And it was He who destroyed the cities that were overthrown.
So that that which covered them covered them.
Which then of thy Lord's benefits wilt thou make a matter of doubt?
He who warneth you is one of the warners of old.
The day that must draw nigh, draweth nigh already: and yet none but God can reveal its time.
Is it at these sayings that ye marvel?
And that ye laugh and weep not?
And that ye are triflers?
Prostrate yourselves then to God and worship.
 This Sura was revealed at about the time of the first emigration of Muhammad's followers to Abyssinia, A. 5. The manner in which the Prophet cancelled the objectionable verses 19, 20, is the strongest proof of his sincerity (as also is the opening of Sura 1xxx.) at this period. Had he not done so, nothing would have been easier for him than to have effected a reconciliation with the powerful party in Mecca, who had recently compelled his followers to emigrate.
 The Angel Gabriel, to the meaning of whose name, as the strong one of God, these words probably allude.
 That is, Beyond which neither men nor angels can pass (Djelal). The original word is also rendered, the Lote-Tree of the extremity, or of the loftiest spot in Paradise, in the seventh Heaven, on the right hand of the throne of God. Its leaves are fabled to be as numerous as the members of the whole human family, and each leaf to bear the name of an individual. This tree is shaken on the night of the 15th of Ramadan every year a little after sunset, when the leaves on which are inscribed the names of those who are to die in the ensuing year fall, either wholly withered, or with more or less green remaining, according to the months or weeks the person has yet to live.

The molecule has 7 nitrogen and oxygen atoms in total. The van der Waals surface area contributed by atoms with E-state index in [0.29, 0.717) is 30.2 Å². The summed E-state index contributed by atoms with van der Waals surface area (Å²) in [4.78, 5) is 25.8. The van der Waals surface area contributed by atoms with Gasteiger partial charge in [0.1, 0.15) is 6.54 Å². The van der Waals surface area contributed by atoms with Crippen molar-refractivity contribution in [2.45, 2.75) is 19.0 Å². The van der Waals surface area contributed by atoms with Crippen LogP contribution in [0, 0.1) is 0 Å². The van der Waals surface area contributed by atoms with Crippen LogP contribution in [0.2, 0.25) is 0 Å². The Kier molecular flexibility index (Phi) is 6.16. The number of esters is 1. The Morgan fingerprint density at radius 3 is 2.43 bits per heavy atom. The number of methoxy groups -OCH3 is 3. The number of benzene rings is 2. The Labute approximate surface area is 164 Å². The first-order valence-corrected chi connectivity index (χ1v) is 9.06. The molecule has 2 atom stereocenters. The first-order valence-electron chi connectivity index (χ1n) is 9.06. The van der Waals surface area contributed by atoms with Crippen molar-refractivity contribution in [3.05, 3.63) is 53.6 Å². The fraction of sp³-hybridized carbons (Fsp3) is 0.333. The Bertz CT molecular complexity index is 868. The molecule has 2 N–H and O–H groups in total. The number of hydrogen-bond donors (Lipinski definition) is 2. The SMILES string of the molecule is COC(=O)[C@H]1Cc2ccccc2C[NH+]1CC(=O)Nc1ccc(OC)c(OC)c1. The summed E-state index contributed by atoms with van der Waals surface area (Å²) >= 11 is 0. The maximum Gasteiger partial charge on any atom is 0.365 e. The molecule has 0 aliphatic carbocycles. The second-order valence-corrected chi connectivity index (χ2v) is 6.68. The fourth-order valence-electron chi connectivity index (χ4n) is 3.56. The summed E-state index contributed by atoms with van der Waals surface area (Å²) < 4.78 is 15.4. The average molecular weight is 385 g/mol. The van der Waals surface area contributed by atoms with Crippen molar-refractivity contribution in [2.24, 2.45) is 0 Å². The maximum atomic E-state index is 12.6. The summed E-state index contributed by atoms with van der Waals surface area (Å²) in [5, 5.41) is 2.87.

The Sidrah is a prickly plum, which is called Ber in India, the zizyphus Jujuba of Linnæus. A decoction of the leaves is used in India to wash the dead, on account of the sacredness of the tree.
 Hosts of adoring angels, by which the tree was masked.
 Al-Lat or El-Lat, probably the Alilat of Herodotus (iii. 8) was an idol at Nakhlah, a place east of the present site of Mecca. Al-Ozza was an idol of the Kinanah tribe; but its hereditary priests were the Banu Solaym, who were stationed along the mercantile road to Syria in the neighbourhood of Chaibar.
 When at the first recital of this Sura, the prophet had reached this verse, he continued,
These are the exalted females, [or, sublime swans, i.e., mounting nearer and nearer to God]
And truly their intercession may be expected.
These words, however, which were received by the idolaters with great exultation, were disowned by Muhammad in the course of a few days as a Satanic suggestion, and replaced by the text as it now stands. The probability is that the difficulties of his position led him to attempt a compromise of which he speedily repented. In the Suras subsequent to this period the denunciations of idolatry become much sterner and clearer. The authorities are given by Weil, Sprenger and Muir. See Sura [lxvii.] xvii. 74-76.
 Verses 26-33 are probably later than the previous part of the Sura, but inserted with reference to it. Some (as Omar b. Muhammad and 1tq.) consider verse 33, or (as Itq.36) verses 34-42, or (as Omar b. Muhammad) the whole Sura, to have originated at Medina.
 Ex spermate cum seminatum fuerit.
 The Dog-star, worshipped by the Arabians.
 Compare the refrain in Sura lv. p. 74.